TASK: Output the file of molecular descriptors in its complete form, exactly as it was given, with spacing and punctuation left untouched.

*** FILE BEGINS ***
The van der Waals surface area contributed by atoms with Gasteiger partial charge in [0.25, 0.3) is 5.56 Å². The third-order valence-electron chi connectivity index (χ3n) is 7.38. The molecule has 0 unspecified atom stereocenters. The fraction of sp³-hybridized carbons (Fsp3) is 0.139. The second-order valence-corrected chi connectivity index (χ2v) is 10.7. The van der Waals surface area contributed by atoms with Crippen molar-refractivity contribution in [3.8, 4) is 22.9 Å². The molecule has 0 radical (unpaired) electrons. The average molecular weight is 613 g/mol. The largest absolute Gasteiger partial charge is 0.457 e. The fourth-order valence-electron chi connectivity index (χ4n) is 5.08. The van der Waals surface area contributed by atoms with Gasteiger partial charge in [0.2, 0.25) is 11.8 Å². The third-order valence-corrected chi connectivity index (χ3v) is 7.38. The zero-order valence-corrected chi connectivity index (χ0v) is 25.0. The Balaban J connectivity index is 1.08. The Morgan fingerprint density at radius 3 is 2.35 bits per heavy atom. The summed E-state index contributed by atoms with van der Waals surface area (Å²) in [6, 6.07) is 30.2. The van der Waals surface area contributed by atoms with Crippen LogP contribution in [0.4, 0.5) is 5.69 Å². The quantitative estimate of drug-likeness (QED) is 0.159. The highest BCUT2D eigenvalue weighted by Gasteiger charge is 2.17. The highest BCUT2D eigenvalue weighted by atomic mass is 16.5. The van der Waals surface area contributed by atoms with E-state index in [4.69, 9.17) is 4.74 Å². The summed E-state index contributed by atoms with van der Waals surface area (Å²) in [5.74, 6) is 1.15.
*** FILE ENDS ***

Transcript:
The van der Waals surface area contributed by atoms with Gasteiger partial charge in [0.25, 0.3) is 5.56 Å². The third-order valence-electron chi connectivity index (χ3n) is 7.38. The molecule has 0 unspecified atom stereocenters. The fraction of sp³-hybridized carbons (Fsp3) is 0.139. The second-order valence-corrected chi connectivity index (χ2v) is 10.7. The van der Waals surface area contributed by atoms with Crippen molar-refractivity contribution in [3.8, 4) is 22.9 Å². The molecule has 0 radical (unpaired) electrons. The average molecular weight is 613 g/mol. The largest absolute Gasteiger partial charge is 0.457 e. The fourth-order valence-electron chi connectivity index (χ4n) is 5.08. The van der Waals surface area contributed by atoms with Gasteiger partial charge in [0.2, 0.25) is 11.8 Å². The third-order valence-corrected chi connectivity index (χ3v) is 7.38. The zero-order valence-corrected chi connectivity index (χ0v) is 25.0. The Balaban J connectivity index is 1.08. The Morgan fingerprint density at radius 3 is 2.35 bits per heavy atom. The summed E-state index contributed by atoms with van der Waals surface area (Å²) in [6, 6.07) is 30.2. The van der Waals surface area contributed by atoms with Crippen LogP contribution in [0.4, 0.5) is 5.69 Å². The quantitative estimate of drug-likeness (QED) is 0.159. The highest BCUT2D eigenvalue weighted by Gasteiger charge is 2.17. The highest BCUT2D eigenvalue weighted by atomic mass is 16.5. The van der Waals surface area contributed by atoms with E-state index in [4.69, 9.17) is 4.74 Å². The summed E-state index contributed by atoms with van der Waals surface area (Å²) in [5.74, 6) is 1.15.